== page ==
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Some of the common remedies for jellyfish stings might actually be making the sting worse, according to new research.

Researchers at the University of Hawai’i-Mānoa have investigated whether commonly recommended first aid actions including rinsing with seawater or scraping away tentacles lessen the severity of stings from two dangerous species of box jellyfish and revealed that some of these common recommendations actually can worsen stings.

“Anyone who Googles 'how to treat a jellyfish sting' will encounter authoritative web articles claiming the best thing to do is rinse the area with seawater, scrape away any remaining tentacles, and then treat the sting with ice,” Angel Yanagihara, Ph.D., lead author of the paper and assistant research professor at the UHM Pacific Biosciences Research Center (PBRC) and John A. Burns School of Medicine (JABSOM), said in a statement.

“We put those methods to the test in the lab and found they actually make stings much, much worse.”

Box jellyfish are among the deadliest animals in the ocean, responsible for more deaths every year than sharks. Mild stings can cause severe pain and leave scars.

The research team looked at the best ways to respond to stings from the Hawaiian box jelly Alatina alata in Hawaii and the Australian box jelly Chironex fleckeri. The researchers examined how different ways of removing tentacles—rinsing with vinegar or seawater, scraping with a credit card or simply plucking them off—affected the amount of venom injected during a sting using a human tissue model designed by Yanagihara.

They also examined whether treating with ice packs or hot packs reduced the damage done by the venom.

The experiments showed that some of the more commonly recommended actions dramatically increased the severity of the stings.

“Less than one percent of stinging cells on a tentacle actually fire when you're first stung,” Christie Wilcox, Ph.D., a postdoctoral fellow at JABSOM, said in a statement. “So anything you do that moves the tentacles or adherent stinging cell capsules around has the potential to increase the amount of venom injected into you by many fold.”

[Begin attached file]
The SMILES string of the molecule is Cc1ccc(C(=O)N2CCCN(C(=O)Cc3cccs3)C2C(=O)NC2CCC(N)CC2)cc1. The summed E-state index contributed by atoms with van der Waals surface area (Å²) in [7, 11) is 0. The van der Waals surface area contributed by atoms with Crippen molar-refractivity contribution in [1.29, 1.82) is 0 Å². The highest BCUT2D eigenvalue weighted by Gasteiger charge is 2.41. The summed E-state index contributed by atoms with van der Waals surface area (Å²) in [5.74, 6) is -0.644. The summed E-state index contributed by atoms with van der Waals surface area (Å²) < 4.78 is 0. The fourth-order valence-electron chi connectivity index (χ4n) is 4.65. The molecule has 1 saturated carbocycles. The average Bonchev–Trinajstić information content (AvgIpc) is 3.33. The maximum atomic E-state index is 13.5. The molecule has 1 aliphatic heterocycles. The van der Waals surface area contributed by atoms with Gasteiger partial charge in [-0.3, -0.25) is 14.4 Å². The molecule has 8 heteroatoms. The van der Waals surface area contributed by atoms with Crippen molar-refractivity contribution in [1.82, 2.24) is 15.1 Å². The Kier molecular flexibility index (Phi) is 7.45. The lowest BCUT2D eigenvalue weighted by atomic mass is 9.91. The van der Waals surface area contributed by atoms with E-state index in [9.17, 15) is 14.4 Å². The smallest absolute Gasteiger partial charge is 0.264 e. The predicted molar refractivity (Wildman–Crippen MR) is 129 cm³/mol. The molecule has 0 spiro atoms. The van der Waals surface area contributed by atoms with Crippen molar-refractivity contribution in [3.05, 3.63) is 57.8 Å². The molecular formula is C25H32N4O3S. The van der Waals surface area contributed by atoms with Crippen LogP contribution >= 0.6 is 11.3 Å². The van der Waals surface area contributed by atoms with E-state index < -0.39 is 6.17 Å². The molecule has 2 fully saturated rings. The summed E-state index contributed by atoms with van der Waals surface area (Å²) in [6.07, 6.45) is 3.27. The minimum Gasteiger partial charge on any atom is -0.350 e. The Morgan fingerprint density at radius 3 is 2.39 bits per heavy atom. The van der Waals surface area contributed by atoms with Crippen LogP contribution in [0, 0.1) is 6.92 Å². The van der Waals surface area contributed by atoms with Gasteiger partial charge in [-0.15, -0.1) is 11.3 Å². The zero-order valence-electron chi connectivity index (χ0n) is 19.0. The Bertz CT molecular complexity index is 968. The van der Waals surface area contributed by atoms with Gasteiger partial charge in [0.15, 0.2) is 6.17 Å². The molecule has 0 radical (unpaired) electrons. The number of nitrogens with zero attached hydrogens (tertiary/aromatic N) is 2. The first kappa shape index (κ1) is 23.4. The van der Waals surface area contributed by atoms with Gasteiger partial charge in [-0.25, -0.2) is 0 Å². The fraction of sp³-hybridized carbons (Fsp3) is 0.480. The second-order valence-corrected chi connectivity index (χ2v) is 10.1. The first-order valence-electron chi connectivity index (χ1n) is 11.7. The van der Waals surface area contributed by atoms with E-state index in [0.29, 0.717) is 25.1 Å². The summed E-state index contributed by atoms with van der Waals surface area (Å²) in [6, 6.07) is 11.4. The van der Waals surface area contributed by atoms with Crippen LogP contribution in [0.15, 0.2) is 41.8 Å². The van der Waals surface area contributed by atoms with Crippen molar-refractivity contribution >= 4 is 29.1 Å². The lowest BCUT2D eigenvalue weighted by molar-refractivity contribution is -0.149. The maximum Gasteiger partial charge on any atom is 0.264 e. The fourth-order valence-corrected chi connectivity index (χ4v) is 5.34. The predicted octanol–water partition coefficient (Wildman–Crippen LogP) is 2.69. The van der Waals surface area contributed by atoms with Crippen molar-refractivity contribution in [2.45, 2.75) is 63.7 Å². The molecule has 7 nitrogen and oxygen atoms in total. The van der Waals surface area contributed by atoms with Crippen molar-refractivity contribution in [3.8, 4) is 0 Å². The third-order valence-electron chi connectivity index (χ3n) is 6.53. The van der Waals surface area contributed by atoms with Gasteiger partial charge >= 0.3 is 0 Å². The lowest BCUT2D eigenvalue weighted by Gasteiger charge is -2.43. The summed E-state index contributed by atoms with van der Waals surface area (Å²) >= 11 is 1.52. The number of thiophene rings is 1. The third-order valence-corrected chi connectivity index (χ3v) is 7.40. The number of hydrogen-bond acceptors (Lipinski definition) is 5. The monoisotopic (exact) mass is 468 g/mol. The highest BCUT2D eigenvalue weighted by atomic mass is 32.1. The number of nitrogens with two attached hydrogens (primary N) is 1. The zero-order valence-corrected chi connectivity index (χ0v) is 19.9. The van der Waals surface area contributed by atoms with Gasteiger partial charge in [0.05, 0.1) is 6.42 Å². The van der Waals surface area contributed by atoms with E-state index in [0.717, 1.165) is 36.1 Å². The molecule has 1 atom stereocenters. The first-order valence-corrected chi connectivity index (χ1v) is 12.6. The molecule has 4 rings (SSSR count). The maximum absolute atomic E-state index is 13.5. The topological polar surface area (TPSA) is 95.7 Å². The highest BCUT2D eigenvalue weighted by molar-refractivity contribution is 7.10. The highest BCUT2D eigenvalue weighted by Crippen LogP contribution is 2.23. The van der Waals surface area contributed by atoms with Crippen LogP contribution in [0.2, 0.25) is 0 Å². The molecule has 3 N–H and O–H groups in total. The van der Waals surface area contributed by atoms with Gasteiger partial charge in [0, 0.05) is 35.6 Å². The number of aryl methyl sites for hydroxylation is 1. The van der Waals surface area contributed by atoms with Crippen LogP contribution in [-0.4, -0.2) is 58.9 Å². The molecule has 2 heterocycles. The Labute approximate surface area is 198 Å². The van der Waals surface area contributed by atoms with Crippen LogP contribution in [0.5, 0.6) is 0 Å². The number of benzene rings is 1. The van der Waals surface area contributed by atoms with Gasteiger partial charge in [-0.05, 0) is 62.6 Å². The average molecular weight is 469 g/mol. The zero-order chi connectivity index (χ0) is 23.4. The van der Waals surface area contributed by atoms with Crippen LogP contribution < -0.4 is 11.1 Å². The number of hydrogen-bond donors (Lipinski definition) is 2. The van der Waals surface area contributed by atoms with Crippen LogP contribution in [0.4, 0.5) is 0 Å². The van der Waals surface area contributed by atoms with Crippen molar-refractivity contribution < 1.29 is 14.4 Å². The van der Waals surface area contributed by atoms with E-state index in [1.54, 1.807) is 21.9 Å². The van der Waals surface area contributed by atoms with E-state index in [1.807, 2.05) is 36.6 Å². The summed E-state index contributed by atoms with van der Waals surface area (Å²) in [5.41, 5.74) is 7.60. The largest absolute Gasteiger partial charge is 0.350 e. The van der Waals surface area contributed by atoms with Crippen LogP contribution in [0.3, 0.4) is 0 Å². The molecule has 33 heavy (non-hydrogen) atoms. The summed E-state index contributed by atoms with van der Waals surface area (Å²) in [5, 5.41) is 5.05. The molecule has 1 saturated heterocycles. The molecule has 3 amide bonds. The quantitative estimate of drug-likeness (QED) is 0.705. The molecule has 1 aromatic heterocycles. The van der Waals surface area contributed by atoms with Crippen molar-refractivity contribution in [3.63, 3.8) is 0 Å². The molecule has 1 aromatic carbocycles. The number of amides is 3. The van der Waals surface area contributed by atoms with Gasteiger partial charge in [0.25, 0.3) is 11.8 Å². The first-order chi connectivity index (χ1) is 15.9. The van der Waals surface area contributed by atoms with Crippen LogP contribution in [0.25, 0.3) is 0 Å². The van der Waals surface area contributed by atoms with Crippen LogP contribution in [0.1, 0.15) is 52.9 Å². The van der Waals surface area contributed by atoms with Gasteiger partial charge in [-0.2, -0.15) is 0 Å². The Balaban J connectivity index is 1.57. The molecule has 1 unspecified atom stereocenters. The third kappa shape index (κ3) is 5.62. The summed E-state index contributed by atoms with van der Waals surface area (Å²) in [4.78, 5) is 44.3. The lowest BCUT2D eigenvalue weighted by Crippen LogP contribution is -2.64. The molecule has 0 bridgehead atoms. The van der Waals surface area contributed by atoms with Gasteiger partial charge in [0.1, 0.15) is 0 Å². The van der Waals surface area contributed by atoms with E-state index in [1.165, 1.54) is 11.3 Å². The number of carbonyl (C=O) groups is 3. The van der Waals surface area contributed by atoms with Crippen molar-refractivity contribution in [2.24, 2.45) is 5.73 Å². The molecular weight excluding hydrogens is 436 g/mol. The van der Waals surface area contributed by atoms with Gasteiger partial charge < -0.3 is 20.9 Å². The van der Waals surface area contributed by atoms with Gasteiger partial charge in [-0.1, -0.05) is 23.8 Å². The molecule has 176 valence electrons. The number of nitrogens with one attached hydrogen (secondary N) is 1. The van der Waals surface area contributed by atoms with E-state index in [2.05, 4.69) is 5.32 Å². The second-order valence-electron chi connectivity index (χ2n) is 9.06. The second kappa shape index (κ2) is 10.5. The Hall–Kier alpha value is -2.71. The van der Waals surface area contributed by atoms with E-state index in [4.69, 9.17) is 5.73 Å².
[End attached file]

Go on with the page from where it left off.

What to do instead 

Instead of rinsing with seawater or scraping, rinsing with vinegar—which irreversibly prevents the stinging cells from firing—or even simply plucking tentacles off with tweezers led to less venom injection.

After the sting, applying heat actively decreased venom activity, while applying ice not only didn’t help but for stings from the Hawaiian box jelly it actually enhanced the venom’s activity to make stings cause more than twice the damage.

“Box jellies are incredibly dangerous animals. The more venom they inject, the more likely a victim is to suffer severe, even life threatening symptoms,” Yanagihara said. “The increases in venom injection and activity we saw in our study from methods like scraping and applying ice could mean the difference between life and death in a serious box jelly sting.”

Wilcox added that the internet is often misleading regarding the best remedies for stings.

“It's all too easy to find bad advice on treating jelly stings on the internet,” Wilcox said. “Even in the peer-reviewed literature, there are a lot of examples of recommendations that are made in passing in discussion sections without any direct evidence to back them up, and then those just keep getting repeated and cited over and over even though they're not based on rigorous, empirical scientific evidence.”

The researchers expect the findings will prompt online medical sites, government agencies and the broader medical community to re-evaluate the advice they provide on treating jellyfish stings.

The study was published in Toxins.

 

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